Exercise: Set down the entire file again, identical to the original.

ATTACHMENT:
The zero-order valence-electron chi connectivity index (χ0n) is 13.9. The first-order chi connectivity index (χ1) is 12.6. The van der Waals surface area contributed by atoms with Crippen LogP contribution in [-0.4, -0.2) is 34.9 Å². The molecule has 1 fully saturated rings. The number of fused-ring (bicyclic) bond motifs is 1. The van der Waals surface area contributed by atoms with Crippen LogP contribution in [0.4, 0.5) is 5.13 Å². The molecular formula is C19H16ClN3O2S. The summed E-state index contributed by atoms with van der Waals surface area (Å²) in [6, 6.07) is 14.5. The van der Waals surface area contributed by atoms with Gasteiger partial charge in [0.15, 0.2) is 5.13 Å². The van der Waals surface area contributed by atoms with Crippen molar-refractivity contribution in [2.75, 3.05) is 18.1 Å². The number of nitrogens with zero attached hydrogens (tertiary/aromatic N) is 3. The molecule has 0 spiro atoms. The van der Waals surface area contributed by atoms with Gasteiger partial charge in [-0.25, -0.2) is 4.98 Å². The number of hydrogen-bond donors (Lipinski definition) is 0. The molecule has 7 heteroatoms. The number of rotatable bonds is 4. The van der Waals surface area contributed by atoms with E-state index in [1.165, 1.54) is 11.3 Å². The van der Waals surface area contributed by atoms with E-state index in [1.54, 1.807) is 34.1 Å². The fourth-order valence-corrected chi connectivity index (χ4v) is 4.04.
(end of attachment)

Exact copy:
The zero-order valence-electron chi connectivity index (χ0n) is 13.9. The first-order chi connectivity index (χ1) is 12.6. The van der Waals surface area contributed by atoms with Crippen LogP contribution in [-0.4, -0.2) is 34.9 Å². The molecule has 1 fully saturated rings. The number of fused-ring (bicyclic) bond motifs is 1. The van der Waals surface area contributed by atoms with Crippen LogP contribution in [0.4, 0.5) is 5.13 Å². The molecular formula is C19H16ClN3O2S. The summed E-state index contributed by atoms with van der Waals surface area (Å²) in [6, 6.07) is 14.5. The van der Waals surface area contributed by atoms with Gasteiger partial charge in [0.15, 0.2) is 5.13 Å². The van der Waals surface area contributed by atoms with Crippen molar-refractivity contribution in [2.75, 3.05) is 18.1 Å². The number of nitrogens with zero attached hydrogens (tertiary/aromatic N) is 3. The molecule has 0 spiro atoms. The van der Waals surface area contributed by atoms with Gasteiger partial charge in [-0.25, -0.2) is 4.98 Å². The number of hydrogen-bond donors (Lipinski definition) is 0. The molecule has 7 heteroatoms. The number of rotatable bonds is 4. The van der Waals surface area contributed by atoms with E-state index in [1.165, 1.54) is 11.3 Å². The van der Waals surface area contributed by atoms with E-state index in [1.54, 1.807) is 34.1 Å². The fourth-order valence-corrected chi connectivity index (χ4v) is 4.04.